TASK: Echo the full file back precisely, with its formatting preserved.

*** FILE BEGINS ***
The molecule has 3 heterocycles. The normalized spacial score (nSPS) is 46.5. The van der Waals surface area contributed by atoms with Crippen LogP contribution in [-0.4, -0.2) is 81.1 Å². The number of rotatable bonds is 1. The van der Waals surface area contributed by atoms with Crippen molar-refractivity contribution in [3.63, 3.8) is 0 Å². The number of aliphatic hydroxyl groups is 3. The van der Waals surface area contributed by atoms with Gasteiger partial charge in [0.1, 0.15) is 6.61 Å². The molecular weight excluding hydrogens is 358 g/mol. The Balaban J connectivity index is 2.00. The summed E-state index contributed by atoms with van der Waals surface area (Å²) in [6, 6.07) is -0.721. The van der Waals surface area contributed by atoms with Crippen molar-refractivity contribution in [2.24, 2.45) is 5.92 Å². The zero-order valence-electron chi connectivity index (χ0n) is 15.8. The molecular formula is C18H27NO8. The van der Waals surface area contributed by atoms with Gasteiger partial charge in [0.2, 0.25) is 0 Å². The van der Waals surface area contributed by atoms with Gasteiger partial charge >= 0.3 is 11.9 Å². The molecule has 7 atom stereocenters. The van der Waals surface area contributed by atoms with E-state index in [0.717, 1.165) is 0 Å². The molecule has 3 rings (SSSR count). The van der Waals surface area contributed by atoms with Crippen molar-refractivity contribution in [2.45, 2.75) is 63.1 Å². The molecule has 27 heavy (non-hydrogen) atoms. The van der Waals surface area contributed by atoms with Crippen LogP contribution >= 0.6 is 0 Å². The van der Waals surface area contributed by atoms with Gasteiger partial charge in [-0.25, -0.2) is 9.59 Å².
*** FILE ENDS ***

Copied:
The molecule has 3 heterocycles. The normalized spacial score (nSPS) is 46.5. The van der Waals surface area contributed by atoms with Crippen LogP contribution in [-0.4, -0.2) is 81.1 Å². The number of rotatable bonds is 1. The van der Waals surface area contributed by atoms with Crippen molar-refractivity contribution in [3.63, 3.8) is 0 Å². The number of aliphatic hydroxyl groups is 3. The van der Waals surface area contributed by atoms with Gasteiger partial charge in [0.1, 0.15) is 6.61 Å². The molecular weight excluding hydrogens is 358 g/mol. The Balaban J connectivity index is 2.00. The summed E-state index contributed by atoms with van der Waals surface area (Å²) in [6, 6.07) is -0.721. The van der Waals surface area contributed by atoms with Crippen molar-refractivity contribution in [2.24, 2.45) is 5.92 Å². The zero-order valence-electron chi connectivity index (χ0n) is 15.8. The molecular formula is C18H27NO8. The van der Waals surface area contributed by atoms with Gasteiger partial charge in [0.2, 0.25) is 0 Å². The van der Waals surface area contributed by atoms with Gasteiger partial charge >= 0.3 is 11.9 Å². The molecule has 7 atom stereocenters. The van der Waals surface area contributed by atoms with E-state index in [0.717, 1.165) is 0 Å². The molecule has 3 rings (SSSR count). The van der Waals surface area contributed by atoms with Crippen molar-refractivity contribution in [2.45, 2.75) is 63.1 Å². The molecule has 27 heavy (non-hydrogen) atoms. The van der Waals surface area contributed by atoms with Crippen LogP contribution >= 0.6 is 0 Å². The van der Waals surface area contributed by atoms with Gasteiger partial charge in [-0.25, -0.2) is 9.59 Å².